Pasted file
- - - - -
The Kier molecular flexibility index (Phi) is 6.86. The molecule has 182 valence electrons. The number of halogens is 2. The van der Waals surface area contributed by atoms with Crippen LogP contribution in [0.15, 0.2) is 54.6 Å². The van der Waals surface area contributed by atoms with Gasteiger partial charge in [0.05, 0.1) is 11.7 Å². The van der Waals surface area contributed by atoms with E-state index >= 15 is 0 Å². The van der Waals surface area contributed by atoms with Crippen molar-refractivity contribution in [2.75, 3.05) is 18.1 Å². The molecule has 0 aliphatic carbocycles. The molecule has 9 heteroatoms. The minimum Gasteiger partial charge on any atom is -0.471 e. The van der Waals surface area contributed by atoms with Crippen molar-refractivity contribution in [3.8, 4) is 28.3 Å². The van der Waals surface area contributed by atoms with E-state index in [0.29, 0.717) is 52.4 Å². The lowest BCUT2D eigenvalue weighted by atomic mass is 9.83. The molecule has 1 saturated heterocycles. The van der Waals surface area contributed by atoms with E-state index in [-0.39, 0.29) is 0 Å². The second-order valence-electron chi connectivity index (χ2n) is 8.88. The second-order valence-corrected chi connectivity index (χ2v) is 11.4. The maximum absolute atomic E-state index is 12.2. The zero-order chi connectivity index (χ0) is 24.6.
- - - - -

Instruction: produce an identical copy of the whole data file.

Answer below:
The Kier molecular flexibility index (Phi) is 6.86. The molecule has 182 valence electrons. The number of halogens is 2. The van der Waals surface area contributed by atoms with Crippen LogP contribution in [0.15, 0.2) is 54.6 Å². The van der Waals surface area contributed by atoms with Gasteiger partial charge in [0.05, 0.1) is 11.7 Å². The van der Waals surface area contributed by atoms with E-state index >= 15 is 0 Å². The van der Waals surface area contributed by atoms with Crippen molar-refractivity contribution in [2.75, 3.05) is 18.1 Å². The molecule has 0 aliphatic carbocycles. The molecule has 9 heteroatoms. The minimum Gasteiger partial charge on any atom is -0.471 e. The van der Waals surface area contributed by atoms with Crippen molar-refractivity contribution in [3.8, 4) is 28.3 Å². The van der Waals surface area contributed by atoms with E-state index in [0.29, 0.717) is 52.4 Å². The lowest BCUT2D eigenvalue weighted by atomic mass is 9.83. The molecule has 1 saturated heterocycles. The van der Waals surface area contributed by atoms with E-state index in [-0.39, 0.29) is 0 Å². The second-order valence-electron chi connectivity index (χ2n) is 8.88. The second-order valence-corrected chi connectivity index (χ2v) is 11.4. The maximum absolute atomic E-state index is 12.2. The zero-order chi connectivity index (χ0) is 24.6.